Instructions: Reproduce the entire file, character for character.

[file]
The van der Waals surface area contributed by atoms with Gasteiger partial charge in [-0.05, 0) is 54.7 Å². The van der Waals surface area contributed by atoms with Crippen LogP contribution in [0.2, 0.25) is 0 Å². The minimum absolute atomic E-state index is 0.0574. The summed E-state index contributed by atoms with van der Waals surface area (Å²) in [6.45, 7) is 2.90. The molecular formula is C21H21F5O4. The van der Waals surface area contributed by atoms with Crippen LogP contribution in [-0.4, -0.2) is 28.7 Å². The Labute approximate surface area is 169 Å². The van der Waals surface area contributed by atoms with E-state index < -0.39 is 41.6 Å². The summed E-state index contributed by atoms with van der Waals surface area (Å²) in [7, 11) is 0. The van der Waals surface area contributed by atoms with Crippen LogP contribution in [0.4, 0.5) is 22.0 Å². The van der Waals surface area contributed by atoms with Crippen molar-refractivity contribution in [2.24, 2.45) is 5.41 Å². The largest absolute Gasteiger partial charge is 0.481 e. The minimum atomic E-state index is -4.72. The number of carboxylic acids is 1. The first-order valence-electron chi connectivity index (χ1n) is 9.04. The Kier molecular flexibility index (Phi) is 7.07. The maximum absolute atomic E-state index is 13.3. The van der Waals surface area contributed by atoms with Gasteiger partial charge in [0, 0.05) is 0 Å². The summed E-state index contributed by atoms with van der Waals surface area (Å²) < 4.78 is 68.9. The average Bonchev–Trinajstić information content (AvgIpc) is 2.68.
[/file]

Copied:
The van der Waals surface area contributed by atoms with Gasteiger partial charge in [-0.05, 0) is 54.7 Å². The van der Waals surface area contributed by atoms with Crippen LogP contribution in [0.2, 0.25) is 0 Å². The minimum absolute atomic E-state index is 0.0574. The summed E-state index contributed by atoms with van der Waals surface area (Å²) in [6.45, 7) is 2.90. The molecular formula is C21H21F5O4. The van der Waals surface area contributed by atoms with Crippen LogP contribution in [-0.4, -0.2) is 28.7 Å². The Labute approximate surface area is 169 Å². The van der Waals surface area contributed by atoms with E-state index < -0.39 is 41.6 Å². The summed E-state index contributed by atoms with van der Waals surface area (Å²) in [7, 11) is 0. The van der Waals surface area contributed by atoms with Crippen LogP contribution in [0.4, 0.5) is 22.0 Å². The van der Waals surface area contributed by atoms with Crippen molar-refractivity contribution in [2.24, 2.45) is 5.41 Å². The largest absolute Gasteiger partial charge is 0.481 e. The minimum atomic E-state index is -4.72. The number of carboxylic acids is 1. The first-order valence-electron chi connectivity index (χ1n) is 9.04. The Kier molecular flexibility index (Phi) is 7.07. The maximum absolute atomic E-state index is 13.3. The van der Waals surface area contributed by atoms with Gasteiger partial charge in [0, 0.05) is 0 Å². The summed E-state index contributed by atoms with van der Waals surface area (Å²) < 4.78 is 68.9. The average Bonchev–Trinajstić information content (AvgIpc) is 2.68.